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Bentley’s Bandstand: Ray Charles, Magnolia Memoir, Ronnie Earl

Posted By Karen Young On July 26, 2009 @ 10:30 pm In Arts & Culture,Featured,Music | 1 Comment

billbentley110BY BILL BENTLEY

Ray Charles, A Message From The People, Concord Records

bandray1501972 was pretty rough sledding in America, especially for the have-nots and those needing some help. President Richard Nixon was re-elected, Vietnam was still roaring full-tilt and it seemed like the civil rights movement was an afterthought in much of the nation’s eyes. Leave it to Ray Charles to try and ride to the rescue with A Message From The People. It is said the Genius was swinging for the fences when he went into his Los Angeles studio to record this one. Just from the songs alone on this reissue-”Life Every Voice and Sing,” “Heaven Help Us All,” “Abraham, Martin and John” and seven others-Charles’ big intentions come across loud and clear. The album appears to be the observations of a man as he watches his nation let its people down, and also allows him a few suggestions on how everyone can take a turn toward the good. By the final track, a devastating version of “America the Beautiful,” this music could be taught as an inspirational civic lesson. Of course, it doesn’t hurt Ray Charles’ voice is full of such soul that he can thrill and chill us at will. From a whisper to a scream, using phrasing he invented when he married gospel with rhythm & blues, the Georgia man remains unequaled. When he slams into the phrase, “God done shed his grace on thee,” all you can do is shake your head in wonder and realize there is true greatness in the house, thankful for those musical moments when time stands still. And even with the passage of so many years, so many of these sentiments and situations could come right out of today’s wounded world. Ray Charles may be gone, but the struggle continues on.

Magnolia Memoir, MM Records

magnoliamemoir150How many times do you hear someone from the first moment and know they are going to be around for a long, long time. Mela Lee, lead singer for Magnolia Memoir, comes walking slowly out of a foggy alley with a voice that sounds like she has lived several lifetimes, and is still discovering new ways to thrill us. There will be the inevitable comparisons to Billie Holiday, which are fair enough, but Lee is all her own person, and puts so much feeling into this music that it can be slightly voyeuristic just listening. There is such a hushed quality of deep intimacy in something like “When I Think of You” that you will swear you’reĀ  listening to a time-honored classic. Even next to an alluring version of Billie Holiday’s “Don’t Explain,” Mela Lee and Magnolia Memoir create an ambience that conjures up greatness. Keyboard player Alexander Burke, who also is the prime composer along with Lee of the originals, keeps the backing sound to a minimum, wisely letting the vocals take the listener into the singer’s world. Marcus Graf’s trumpet is the band’s main lead instrument, and those moments when he steps up front make such a strong statement it seems like we’re following him into another era. Clearly, from the name of the group to their instrumentation and even the songs they write, Magnolia Memoir is out to evoke a specific world. But the way they wisely stay away from nostalgia shows their talent and imagination, and let it be known they it is only a matter of time before they make their mark. Mela Lee: remember that name.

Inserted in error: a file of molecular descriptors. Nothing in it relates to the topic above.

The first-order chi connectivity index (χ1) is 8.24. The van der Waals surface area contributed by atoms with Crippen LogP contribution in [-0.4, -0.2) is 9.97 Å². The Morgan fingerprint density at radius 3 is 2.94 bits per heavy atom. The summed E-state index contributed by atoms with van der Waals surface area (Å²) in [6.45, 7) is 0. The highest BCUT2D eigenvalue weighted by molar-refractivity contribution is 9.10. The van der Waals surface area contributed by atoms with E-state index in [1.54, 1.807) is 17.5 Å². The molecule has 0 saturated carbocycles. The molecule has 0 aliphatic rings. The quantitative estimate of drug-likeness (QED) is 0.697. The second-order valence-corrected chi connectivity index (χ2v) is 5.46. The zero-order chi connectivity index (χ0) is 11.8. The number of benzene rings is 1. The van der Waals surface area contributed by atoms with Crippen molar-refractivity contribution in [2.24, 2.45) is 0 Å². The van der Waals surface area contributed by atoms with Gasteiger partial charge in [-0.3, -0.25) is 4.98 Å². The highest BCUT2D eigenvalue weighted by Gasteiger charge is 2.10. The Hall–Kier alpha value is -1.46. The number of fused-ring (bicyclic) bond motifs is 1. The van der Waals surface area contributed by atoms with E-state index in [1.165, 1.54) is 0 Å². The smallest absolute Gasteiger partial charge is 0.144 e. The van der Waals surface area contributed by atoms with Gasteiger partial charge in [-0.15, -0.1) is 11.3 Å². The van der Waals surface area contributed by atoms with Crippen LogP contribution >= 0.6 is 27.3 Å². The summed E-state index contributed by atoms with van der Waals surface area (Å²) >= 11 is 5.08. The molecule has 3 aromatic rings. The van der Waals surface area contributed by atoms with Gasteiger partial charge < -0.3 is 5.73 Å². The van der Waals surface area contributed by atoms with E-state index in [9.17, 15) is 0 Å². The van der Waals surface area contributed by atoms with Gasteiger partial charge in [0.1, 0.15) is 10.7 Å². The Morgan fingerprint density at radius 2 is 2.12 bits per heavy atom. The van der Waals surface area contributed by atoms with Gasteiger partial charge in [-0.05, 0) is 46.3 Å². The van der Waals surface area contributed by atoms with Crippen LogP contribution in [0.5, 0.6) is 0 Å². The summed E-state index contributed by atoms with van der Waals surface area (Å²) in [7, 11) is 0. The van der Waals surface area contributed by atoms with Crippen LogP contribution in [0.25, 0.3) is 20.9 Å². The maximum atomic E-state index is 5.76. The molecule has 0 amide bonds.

Ronnie Earl and the Broadcasters, Living In The Light, Stony Plain Records

band27This musician can’t make anything but great albums. When he straps on his electric guitar, Ronnie Earl means it. You feel such intense emotions in every note that sometimes it seems like it all might be too much for the man. But he carries on, like he does on Living In The Light, and by the last song, the gorgeous “Pastrolae,” he’s conveyed a world of pain as well as endless happiness. Earl usually swings wildly from one extreme to the other, and whether it’s the joy of “Love Love Love” or the horror of “Child of a Survivor,” there is a world of feeling in everything he touches. It’s uncanny the way he can turn so many different styles into ones that seem tailor-made for him. Bob Dylan’s “What Can I Do for You” becomes evangelical with the addition of a soaring gospel choir, while Kim Wilson’s vocal and harp on Robert Jr. Lockwood’s “Take a Little Walk with Me” goes all the way up a country road out into the woods. Not many bluesmen can take that leap and make it all sound so natural. Consider there’s everything from a South Side instrumental that burns like a five-alarm fire to other Ronnie Earl originals like the R&B sizzler “River Charles Blues,” and all show his growth as a writer into a modern wonder. He first made his name in Roomful of Blues after Duke Robbilard left, and ever since then Earl has inventively explored different settings on his own albums and an endless array of sideman slots. There are only a handful of blues guitarists in his category now, and hardly any that are reaching out so forcefully to find the greatness in their music and the goodness in themselves.

Bill Bentley is a writer, musician, publicist, record producer and A&R director. He once played drums with Lightnin’ Hopkins. For more reviews and music news, go to www.sonicboomers.com

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